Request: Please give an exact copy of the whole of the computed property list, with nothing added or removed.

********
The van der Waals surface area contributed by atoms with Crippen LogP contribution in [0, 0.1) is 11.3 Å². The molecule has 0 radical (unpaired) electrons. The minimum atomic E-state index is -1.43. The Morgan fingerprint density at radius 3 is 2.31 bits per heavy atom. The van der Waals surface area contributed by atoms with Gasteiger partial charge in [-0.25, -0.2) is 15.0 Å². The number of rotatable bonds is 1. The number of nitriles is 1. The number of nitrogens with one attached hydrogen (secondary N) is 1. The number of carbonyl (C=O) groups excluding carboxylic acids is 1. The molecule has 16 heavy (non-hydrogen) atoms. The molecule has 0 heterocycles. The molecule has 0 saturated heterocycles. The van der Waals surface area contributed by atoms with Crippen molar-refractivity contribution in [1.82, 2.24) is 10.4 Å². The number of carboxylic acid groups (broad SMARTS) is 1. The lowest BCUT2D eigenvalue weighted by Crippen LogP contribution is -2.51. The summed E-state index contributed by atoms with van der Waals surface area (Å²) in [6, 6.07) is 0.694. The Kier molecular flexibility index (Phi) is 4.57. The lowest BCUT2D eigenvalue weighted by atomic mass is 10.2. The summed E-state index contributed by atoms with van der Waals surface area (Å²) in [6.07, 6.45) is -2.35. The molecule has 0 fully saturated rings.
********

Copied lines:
The van der Waals surface area contributed by atoms with Crippen LogP contribution in [0, 0.1) is 11.3 Å². The molecule has 0 radical (unpaired) electrons. The minimum atomic E-state index is -1.43. The Morgan fingerprint density at radius 3 is 2.31 bits per heavy atom. The van der Waals surface area contributed by atoms with Gasteiger partial charge in [-0.25, -0.2) is 15.0 Å². The number of rotatable bonds is 1. The number of nitriles is 1. The number of nitrogens with one attached hydrogen (secondary N) is 1. The number of carbonyl (C=O) groups excluding carboxylic acids is 1. The molecule has 16 heavy (non-hydrogen) atoms. The molecule has 0 heterocycles. The molecule has 0 saturated heterocycles. The van der Waals surface area contributed by atoms with Crippen molar-refractivity contribution in [1.82, 2.24) is 10.4 Å². The number of carboxylic acid groups (broad SMARTS) is 1. The lowest BCUT2D eigenvalue weighted by Crippen LogP contribution is -2.51. The summed E-state index contributed by atoms with van der Waals surface area (Å²) in [6, 6.07) is 0.694. The Kier molecular flexibility index (Phi) is 4.57. The lowest BCUT2D eigenvalue weighted by atomic mass is 10.2. The summed E-state index contributed by atoms with van der Waals surface area (Å²) in [6.07, 6.45) is -2.35. The molecule has 0 fully saturated rings.